A key advantage of lithium batteries is that they are maintenance-free. Tired of adding water to your lead-acid battery? LiFePO4 batteries do not leak and require no maintenance, so you can spend more time enjoying your boating activities. In addition, lithium batteries provide constant performance even when partially discharged. This means your trolling motor and other gear will be working just as well at the end of the day as they did when it started.


Lead-acid batteries can be prone to internal short circuits, damage from temperature fluctuations, and various problems caused by incorrect charging methods. It is worth noting that lead-acid batteries do not have a built-in battery management system (BMS) that monitors their performance and provides additional protections.

On the other hand, LiFePO4 lithium batteries are equipped with BMS, which provides protection against short circuit, over voltage, over current, over discharge, over heat and even low temperature. This feature increases safety and ensures battery longevity.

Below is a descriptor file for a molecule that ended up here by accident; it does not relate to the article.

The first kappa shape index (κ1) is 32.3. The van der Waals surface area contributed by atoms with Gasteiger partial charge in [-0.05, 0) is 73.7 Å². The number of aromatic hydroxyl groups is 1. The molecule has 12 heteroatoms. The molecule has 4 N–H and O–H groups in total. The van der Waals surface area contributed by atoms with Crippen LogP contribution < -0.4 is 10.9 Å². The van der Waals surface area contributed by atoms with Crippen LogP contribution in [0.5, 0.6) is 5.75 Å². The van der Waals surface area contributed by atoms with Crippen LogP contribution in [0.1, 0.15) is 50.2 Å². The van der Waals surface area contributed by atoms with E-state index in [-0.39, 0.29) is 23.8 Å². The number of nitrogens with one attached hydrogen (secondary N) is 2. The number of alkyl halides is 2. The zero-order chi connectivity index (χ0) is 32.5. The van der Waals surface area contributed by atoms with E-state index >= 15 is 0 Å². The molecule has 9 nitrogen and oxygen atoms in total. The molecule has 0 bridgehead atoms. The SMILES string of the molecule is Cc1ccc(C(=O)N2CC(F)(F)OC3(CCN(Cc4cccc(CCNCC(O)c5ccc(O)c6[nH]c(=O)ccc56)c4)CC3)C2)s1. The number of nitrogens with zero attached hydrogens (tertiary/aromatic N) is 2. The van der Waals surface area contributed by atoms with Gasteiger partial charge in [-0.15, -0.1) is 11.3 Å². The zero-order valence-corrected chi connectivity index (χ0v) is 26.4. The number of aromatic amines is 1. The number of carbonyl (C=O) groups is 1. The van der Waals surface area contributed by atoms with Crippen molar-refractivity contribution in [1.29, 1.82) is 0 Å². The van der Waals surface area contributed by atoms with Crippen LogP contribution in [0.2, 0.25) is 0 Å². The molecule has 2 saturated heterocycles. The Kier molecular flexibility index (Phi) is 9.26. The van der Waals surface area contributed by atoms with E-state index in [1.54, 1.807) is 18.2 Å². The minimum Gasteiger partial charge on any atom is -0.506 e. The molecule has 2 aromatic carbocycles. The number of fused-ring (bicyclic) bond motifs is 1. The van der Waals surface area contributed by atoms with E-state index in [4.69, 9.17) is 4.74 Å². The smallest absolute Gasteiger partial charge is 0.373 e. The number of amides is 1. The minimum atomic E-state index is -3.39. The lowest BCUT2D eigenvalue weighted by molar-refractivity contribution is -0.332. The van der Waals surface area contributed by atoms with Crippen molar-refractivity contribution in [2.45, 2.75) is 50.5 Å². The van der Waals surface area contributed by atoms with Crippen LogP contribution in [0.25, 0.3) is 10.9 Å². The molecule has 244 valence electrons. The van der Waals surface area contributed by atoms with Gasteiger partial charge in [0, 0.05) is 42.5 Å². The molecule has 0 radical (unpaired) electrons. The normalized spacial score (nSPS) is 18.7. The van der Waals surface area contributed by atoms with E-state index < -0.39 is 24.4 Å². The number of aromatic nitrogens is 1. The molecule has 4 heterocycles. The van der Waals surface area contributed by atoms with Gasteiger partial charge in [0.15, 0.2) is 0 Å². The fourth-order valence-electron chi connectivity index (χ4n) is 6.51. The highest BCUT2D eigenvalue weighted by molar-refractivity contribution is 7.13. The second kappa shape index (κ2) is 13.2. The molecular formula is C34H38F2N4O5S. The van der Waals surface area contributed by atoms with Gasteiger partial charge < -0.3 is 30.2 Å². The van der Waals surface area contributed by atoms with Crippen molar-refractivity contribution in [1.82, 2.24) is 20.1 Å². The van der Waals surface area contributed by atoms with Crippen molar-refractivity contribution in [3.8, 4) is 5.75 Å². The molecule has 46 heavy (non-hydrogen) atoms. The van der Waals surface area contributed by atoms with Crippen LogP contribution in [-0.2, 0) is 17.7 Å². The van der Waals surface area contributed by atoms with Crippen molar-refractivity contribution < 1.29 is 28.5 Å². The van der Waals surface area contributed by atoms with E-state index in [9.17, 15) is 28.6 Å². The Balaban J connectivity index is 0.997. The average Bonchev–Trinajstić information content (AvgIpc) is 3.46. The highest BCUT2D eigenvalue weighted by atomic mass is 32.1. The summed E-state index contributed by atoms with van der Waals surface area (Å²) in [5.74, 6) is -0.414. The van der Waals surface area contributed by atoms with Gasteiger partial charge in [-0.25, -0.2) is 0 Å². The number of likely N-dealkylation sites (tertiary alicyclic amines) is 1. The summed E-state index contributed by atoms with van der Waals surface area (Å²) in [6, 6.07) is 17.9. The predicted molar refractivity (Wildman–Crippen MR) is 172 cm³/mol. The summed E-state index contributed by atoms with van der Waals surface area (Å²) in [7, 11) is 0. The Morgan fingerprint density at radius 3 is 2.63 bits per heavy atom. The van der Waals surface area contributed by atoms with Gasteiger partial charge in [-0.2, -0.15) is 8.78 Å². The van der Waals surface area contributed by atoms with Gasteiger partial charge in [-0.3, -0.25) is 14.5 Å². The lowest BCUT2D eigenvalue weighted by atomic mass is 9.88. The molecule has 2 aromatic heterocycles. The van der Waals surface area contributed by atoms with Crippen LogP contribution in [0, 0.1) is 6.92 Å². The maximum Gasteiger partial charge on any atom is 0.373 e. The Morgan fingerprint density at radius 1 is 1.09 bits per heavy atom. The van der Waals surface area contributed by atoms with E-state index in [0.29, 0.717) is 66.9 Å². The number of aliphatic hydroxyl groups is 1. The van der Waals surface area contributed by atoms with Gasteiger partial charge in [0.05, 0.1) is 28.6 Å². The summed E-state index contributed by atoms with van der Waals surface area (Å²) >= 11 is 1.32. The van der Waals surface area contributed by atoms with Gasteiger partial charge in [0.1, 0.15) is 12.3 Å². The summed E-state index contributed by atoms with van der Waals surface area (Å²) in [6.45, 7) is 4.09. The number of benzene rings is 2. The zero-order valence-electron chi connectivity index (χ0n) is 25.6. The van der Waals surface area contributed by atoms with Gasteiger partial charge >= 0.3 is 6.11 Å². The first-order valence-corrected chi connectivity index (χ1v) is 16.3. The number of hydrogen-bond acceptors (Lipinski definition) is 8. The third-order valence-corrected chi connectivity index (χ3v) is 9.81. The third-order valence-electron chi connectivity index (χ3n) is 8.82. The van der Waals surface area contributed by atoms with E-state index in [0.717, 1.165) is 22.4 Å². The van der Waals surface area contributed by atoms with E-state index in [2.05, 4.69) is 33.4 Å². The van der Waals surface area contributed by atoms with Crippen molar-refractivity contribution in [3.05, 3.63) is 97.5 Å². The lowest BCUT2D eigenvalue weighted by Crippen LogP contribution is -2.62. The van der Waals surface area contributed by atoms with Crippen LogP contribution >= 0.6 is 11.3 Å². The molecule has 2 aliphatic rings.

100% depth of discharge

Depth of discharge (DOD) refers to the amount of a battery's capacity that has been used or discharged relative to its total capacity. It is typically expressed as a percentage. For example, a battery with a 50% DOD has discharged half of its total capacity.

DOD is an important consideration for battery users as it affects a battery's performance and lifespan. In general, lower discharge levels can lead to increased wear on the battery and shorten its overall service life. Batteries that are regularly discharged to a higher DOD may have a shorter lifespan than batteries that are discharged to a lower DOD.